See, I've heard this before, but the character of John Shaft was black in the novels, and always was, so I'm not sure how much credence I give it. I think you're right, it should be included, inasmuch that that Shaft is a racially aware character in a movie not about race, the character is not motivated by race or politics, but by being a tough, smart private eye, which distinguishes it from Sweet Sweetback's Baad Assss Song.
posted by Snyder at 8:57 AM on February 8, 2008


Weebot:

Yea, I was only half joking there. Harold and Kumar represents a modern and, to me, heartening viewpoint on race issues.

And echoing pollomacho, how could they possibly leave out Watermelon Man ? It was funny and brutal and smart, kinda like Jim Brown.
posted by Mister_A at 9:06 AM on February 8, 2008


Looks like Richard Corliss and Richard Schickel are just doing lip service here, honestly. These monumental films in Black History or about black history, or "have black people in them" or however they determined it, don't make their top 100 movies of all time list. So maybe its just a list that they think black people will like?

Which *also* does not include Birth of a Nation, Triumph of the Will, or Night of the Living Dead.

So in short, this list sucks, the Times film reviewer guys suck, and they conceptions of race are simplistic and does a disservice to the use of film as a medium of social change.
posted by mrzarquon at 9:06 AM on February 8, 2008


No Jungle Fever? This is an outrage.

kidding
posted by psmealey at 9:16 AM on February 8, 2008


And where the hell is White Men Can't Jump?
posted by slimepuppy at 9:22 AM on February 8, 2008


For my bitchfest, I'ma go with Tongues Untied.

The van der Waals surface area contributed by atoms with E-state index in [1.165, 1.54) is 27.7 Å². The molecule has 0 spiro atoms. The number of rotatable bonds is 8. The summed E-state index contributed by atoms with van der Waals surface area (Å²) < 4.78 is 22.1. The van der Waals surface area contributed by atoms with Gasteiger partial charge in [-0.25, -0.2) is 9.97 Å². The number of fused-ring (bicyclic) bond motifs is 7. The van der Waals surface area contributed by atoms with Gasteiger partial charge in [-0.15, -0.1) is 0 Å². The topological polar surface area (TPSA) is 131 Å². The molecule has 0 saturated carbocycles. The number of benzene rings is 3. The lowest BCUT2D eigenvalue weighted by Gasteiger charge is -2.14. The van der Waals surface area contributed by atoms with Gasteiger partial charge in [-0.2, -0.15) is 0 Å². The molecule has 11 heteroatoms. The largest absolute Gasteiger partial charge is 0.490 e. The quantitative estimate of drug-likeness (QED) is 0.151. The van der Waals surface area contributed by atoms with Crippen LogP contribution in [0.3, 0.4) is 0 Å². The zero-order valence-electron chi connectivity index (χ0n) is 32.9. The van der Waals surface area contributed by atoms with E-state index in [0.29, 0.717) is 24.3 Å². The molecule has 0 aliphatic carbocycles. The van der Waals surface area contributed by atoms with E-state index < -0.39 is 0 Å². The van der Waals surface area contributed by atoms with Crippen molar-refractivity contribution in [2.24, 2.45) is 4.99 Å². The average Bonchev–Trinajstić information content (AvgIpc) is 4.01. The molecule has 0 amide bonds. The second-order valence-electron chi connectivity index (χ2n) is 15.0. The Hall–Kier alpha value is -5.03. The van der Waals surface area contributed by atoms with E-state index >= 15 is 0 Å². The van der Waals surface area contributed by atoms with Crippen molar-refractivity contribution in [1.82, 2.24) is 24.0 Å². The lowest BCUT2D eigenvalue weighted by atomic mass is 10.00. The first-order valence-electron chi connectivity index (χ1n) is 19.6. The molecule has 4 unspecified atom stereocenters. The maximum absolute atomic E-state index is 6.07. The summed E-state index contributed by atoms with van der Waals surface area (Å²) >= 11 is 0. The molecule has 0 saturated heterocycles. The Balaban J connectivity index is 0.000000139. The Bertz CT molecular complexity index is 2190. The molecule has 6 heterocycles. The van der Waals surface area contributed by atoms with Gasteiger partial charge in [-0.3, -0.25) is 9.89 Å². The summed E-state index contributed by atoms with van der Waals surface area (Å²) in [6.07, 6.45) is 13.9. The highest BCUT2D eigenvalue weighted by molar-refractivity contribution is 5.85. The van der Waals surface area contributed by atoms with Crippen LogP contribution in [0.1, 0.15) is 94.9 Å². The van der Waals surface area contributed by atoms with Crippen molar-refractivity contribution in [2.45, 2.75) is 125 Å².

posted by Ambrosia Voyeur at 9:36 AM on February 8, 2008


(but it's a close tie for me with Watermelon Woman)
posted by Ambrosia Voyeur at 9:36 AM on February 8, 2008


Richard Pryor in Blue Collar takes some beating for a strong performance in a great film by a black American actor, if that's all their criteria amount to.
posted by Abiezer at 9:36 AM on February 8, 2008


(Their choice of Stahl's Imitation of Life over Sirk's is telling.)
posted by Ambrosia Voyeur at 9:46 AM on February 8, 2008


I remember "Do the Right Thing" when it came out, and remember that it "felt" important while I was watching it. But having seen it years since, it is just a lumbering mess of a film that doesn't really add much of anything to the subject of race.
posted by psmealey at 9:50 AM on February 8, 2008


Um...ok, the US is the world, and "race" is a code for "black". That right there is offensive.

Interesting list, besides that, up until the last few. Not definitive, but I've seen worse.
posted by QIbHom at 9:50 AM on February 8, 2008


*SPOILERS*

Bamboozled. Hmmm. Gonna have to think about that one.

Lots of people didn't like it, but I kinda did. However, I think the whole thing would have gone off a lot better had they omitted the superfluous 30-minute "everybody gets killed" ending sequence. I was discussing this movie with a friend, who pointed out that Lee kinda has a problem with endings. The only exception that we could think of was 25th Hour, which is probably his least race-oriented film.

Anyway, I thought that Bamboozled was a good movie with a good message, but it definitely had its shortcomings. I never knew if I was supposed to take Wayans's character seriously. Also, Lee really could have done more character development on the two performers. I didn't get a real feel for their characters, especially Tommy Davidson's.

I don't completely agree with Ebert's review - I don't think that blackface should be completely off-limits, since it's a part of history and should be addressed. However, I think that to be able to pull this sort of thing off, the movie has to be of a quality greater than that of Bamboozled.
posted by Afroblanco at 9:54 AM on February 8, 2008


The lead black role is played by Juano Hernandez, who is amazing - both for the time and in general: